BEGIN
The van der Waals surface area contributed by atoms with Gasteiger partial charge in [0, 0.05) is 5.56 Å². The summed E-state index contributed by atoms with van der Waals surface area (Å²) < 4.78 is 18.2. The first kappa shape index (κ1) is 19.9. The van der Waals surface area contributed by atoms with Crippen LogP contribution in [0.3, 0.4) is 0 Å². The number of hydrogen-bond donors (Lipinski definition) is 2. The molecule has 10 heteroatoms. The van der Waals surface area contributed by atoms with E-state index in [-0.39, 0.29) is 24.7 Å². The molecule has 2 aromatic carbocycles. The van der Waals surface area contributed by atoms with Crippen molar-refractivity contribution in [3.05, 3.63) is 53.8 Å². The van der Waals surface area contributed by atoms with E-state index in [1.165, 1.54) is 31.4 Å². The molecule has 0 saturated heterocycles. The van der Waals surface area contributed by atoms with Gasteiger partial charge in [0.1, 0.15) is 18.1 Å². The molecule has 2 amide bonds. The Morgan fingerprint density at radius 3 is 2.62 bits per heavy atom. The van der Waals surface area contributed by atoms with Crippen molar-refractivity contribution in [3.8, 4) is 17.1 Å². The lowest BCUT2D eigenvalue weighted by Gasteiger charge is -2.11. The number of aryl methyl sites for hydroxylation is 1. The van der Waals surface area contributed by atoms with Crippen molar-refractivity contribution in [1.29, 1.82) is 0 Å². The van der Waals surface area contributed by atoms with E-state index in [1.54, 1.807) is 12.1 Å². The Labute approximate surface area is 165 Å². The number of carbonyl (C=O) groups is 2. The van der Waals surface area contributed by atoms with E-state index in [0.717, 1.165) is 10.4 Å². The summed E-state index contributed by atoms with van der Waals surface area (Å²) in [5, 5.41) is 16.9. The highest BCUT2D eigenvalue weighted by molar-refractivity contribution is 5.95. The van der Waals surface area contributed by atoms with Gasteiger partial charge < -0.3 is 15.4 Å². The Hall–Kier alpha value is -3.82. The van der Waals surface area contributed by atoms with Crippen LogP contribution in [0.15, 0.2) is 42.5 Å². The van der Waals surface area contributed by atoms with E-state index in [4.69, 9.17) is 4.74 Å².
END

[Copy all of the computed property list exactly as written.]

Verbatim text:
The van der Waals surface area contributed by atoms with Gasteiger partial charge in [0, 0.05) is 5.56 Å². The summed E-state index contributed by atoms with van der Waals surface area (Å²) < 4.78 is 18.2. The first kappa shape index (κ1) is 19.9. The van der Waals surface area contributed by atoms with Crippen LogP contribution in [0.3, 0.4) is 0 Å². The number of hydrogen-bond donors (Lipinski definition) is 2. The molecule has 10 heteroatoms. The van der Waals surface area contributed by atoms with E-state index in [-0.39, 0.29) is 24.7 Å². The molecule has 2 aromatic carbocycles. The van der Waals surface area contributed by atoms with Crippen molar-refractivity contribution in [3.05, 3.63) is 53.8 Å². The van der Waals surface area contributed by atoms with E-state index in [1.165, 1.54) is 31.4 Å². The molecule has 0 saturated heterocycles. The van der Waals surface area contributed by atoms with Gasteiger partial charge in [0.1, 0.15) is 18.1 Å². The molecule has 2 amide bonds. The Morgan fingerprint density at radius 3 is 2.62 bits per heavy atom. The van der Waals surface area contributed by atoms with Crippen molar-refractivity contribution in [3.8, 4) is 17.1 Å². The lowest BCUT2D eigenvalue weighted by Gasteiger charge is -2.11. The number of aryl methyl sites for hydroxylation is 1. The van der Waals surface area contributed by atoms with Crippen molar-refractivity contribution in [1.29, 1.82) is 0 Å². The van der Waals surface area contributed by atoms with E-state index in [1.54, 1.807) is 12.1 Å². The Labute approximate surface area is 165 Å². The number of carbonyl (C=O) groups is 2. The van der Waals surface area contributed by atoms with E-state index in [0.717, 1.165) is 10.4 Å². The summed E-state index contributed by atoms with van der Waals surface area (Å²) in [5, 5.41) is 16.9. The highest BCUT2D eigenvalue weighted by molar-refractivity contribution is 5.95. The van der Waals surface area contributed by atoms with Gasteiger partial charge < -0.3 is 15.4 Å². The Hall–Kier alpha value is -3.82. The van der Waals surface area contributed by atoms with Crippen LogP contribution in [0.15, 0.2) is 42.5 Å². The van der Waals surface area contributed by atoms with E-state index in [4.69, 9.17) is 4.74 Å².